On the flip side, I am blessed to know several more wealthy women in my acquaintance who awe me with their graciousness. They have a way of being generous without being pretentious. They are graceful and real. Queens, each of them.

Spiritually, it is important to grow in thankfulness and in wise stewardship of the income God has seen it best to provide us with. I think it’s important to note that we’re all in such different, often complicated places when it comes to money. 

If you can’t seem to leave behind every last bit of envy or discontent where money is concerned, but your heart’s desire is to have a right heart…know that just your very desire for a right heart is pleasing to God.

You’ll get there. We’ll get there.

Money is such a tough topic. And it’s another one where I pray hard that sharing my own heart and struggles (with my husband’s blessing) may help you bypass learning some of these lessons the hard way.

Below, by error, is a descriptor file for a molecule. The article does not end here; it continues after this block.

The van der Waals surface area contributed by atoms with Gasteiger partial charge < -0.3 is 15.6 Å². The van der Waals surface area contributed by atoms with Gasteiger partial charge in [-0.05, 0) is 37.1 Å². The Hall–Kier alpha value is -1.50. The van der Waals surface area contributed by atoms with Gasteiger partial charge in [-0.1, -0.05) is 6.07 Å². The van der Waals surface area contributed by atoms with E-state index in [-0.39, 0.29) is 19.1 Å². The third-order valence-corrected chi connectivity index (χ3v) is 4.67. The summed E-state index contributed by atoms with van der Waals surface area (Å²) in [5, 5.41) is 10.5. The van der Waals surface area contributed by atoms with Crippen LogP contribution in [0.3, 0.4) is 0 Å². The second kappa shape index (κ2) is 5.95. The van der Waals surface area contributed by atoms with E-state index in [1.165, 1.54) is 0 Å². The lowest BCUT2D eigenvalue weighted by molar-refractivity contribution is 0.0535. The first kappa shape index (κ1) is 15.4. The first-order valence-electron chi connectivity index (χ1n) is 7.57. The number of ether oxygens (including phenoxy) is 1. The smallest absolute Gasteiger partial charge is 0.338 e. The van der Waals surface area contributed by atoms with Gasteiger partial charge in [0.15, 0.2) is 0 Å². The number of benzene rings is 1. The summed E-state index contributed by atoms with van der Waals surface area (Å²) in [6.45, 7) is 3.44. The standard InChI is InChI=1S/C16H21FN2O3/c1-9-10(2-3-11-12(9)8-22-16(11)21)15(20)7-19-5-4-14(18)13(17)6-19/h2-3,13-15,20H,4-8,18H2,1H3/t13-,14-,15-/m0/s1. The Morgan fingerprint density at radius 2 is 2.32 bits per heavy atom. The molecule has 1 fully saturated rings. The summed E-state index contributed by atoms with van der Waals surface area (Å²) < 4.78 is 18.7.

May God bless each of you, sweet readers, and may He grow you by His grace in every virtue to bless your marriages and families!

 

Copyright 2015 Erin Franco

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About Author

Erin is a stay-at-home mom in Baton Rouge, Louisiana. She has written her blog, Humble Handmaid, since 2009, and she also co-hosts a Catholic women's radio show, "Faith and Good Counsel". She writes about her marriage, family and growing in the interior life. Erin is oft-frazzled momma to three mischievous children. She always appreciates encouraging comments, gift cards to coffee shops, and free babysitting.